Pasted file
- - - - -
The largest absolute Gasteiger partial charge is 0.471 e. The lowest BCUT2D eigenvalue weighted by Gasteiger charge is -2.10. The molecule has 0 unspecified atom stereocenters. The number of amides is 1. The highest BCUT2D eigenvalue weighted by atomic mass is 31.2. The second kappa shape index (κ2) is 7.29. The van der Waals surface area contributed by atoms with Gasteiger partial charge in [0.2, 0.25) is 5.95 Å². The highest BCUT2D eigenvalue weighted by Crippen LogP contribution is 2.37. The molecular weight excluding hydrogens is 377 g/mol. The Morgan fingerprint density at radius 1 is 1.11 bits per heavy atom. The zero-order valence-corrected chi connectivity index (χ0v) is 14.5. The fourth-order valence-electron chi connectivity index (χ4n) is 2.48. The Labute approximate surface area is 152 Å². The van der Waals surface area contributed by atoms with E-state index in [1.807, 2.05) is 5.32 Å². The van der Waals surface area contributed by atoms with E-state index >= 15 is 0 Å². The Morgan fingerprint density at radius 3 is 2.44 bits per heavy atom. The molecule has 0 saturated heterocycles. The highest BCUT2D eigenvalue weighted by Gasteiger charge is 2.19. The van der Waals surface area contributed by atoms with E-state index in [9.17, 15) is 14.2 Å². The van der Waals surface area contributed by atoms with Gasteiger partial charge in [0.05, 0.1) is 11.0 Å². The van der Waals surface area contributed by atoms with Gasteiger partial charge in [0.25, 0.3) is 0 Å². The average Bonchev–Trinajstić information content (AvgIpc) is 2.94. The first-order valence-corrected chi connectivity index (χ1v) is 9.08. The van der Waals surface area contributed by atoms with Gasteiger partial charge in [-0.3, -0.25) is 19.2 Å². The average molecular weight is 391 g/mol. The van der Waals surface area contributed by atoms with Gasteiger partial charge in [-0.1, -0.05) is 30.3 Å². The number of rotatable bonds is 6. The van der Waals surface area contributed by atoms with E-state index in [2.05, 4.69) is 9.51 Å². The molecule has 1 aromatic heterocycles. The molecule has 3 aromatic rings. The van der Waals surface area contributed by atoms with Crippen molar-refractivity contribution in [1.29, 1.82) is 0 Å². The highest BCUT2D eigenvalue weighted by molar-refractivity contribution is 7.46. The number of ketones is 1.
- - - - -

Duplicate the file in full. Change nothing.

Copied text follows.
The largest absolute Gasteiger partial charge is 0.471 e. The lowest BCUT2D eigenvalue weighted by Gasteiger charge is -2.10. The molecule has 0 unspecified atom stereocenters. The number of amides is 1. The highest BCUT2D eigenvalue weighted by atomic mass is 31.2. The second kappa shape index (κ2) is 7.29. The van der Waals surface area contributed by atoms with Gasteiger partial charge in [0.2, 0.25) is 5.95 Å². The highest BCUT2D eigenvalue weighted by Crippen LogP contribution is 2.37. The molecular weight excluding hydrogens is 377 g/mol. The Morgan fingerprint density at radius 1 is 1.11 bits per heavy atom. The zero-order valence-corrected chi connectivity index (χ0v) is 14.5. The fourth-order valence-electron chi connectivity index (χ4n) is 2.48. The Labute approximate surface area is 152 Å². The van der Waals surface area contributed by atoms with E-state index in [1.807, 2.05) is 5.32 Å². The van der Waals surface area contributed by atoms with E-state index >= 15 is 0 Å². The Morgan fingerprint density at radius 3 is 2.44 bits per heavy atom. The molecule has 0 saturated heterocycles. The highest BCUT2D eigenvalue weighted by Gasteiger charge is 2.19. The van der Waals surface area contributed by atoms with E-state index in [9.17, 15) is 14.2 Å². The van der Waals surface area contributed by atoms with Gasteiger partial charge in [0.05, 0.1) is 11.0 Å². The van der Waals surface area contributed by atoms with Gasteiger partial charge in [0.25, 0.3) is 0 Å². The average Bonchev–Trinajstić information content (AvgIpc) is 2.94. The first-order valence-corrected chi connectivity index (χ1v) is 9.08. The van der Waals surface area contributed by atoms with Gasteiger partial charge in [-0.3, -0.25) is 19.2 Å². The average molecular weight is 391 g/mol. The van der Waals surface area contributed by atoms with Gasteiger partial charge in [-0.1, -0.05) is 30.3 Å². The number of rotatable bonds is 6. The van der Waals surface area contributed by atoms with E-state index in [2.05, 4.69) is 9.51 Å². The molecule has 1 aromatic heterocycles. The molecule has 3 aromatic rings. The van der Waals surface area contributed by atoms with Crippen molar-refractivity contribution in [1.29, 1.82) is 0 Å². The highest BCUT2D eigenvalue weighted by molar-refractivity contribution is 7.46. The number of ketones is 1.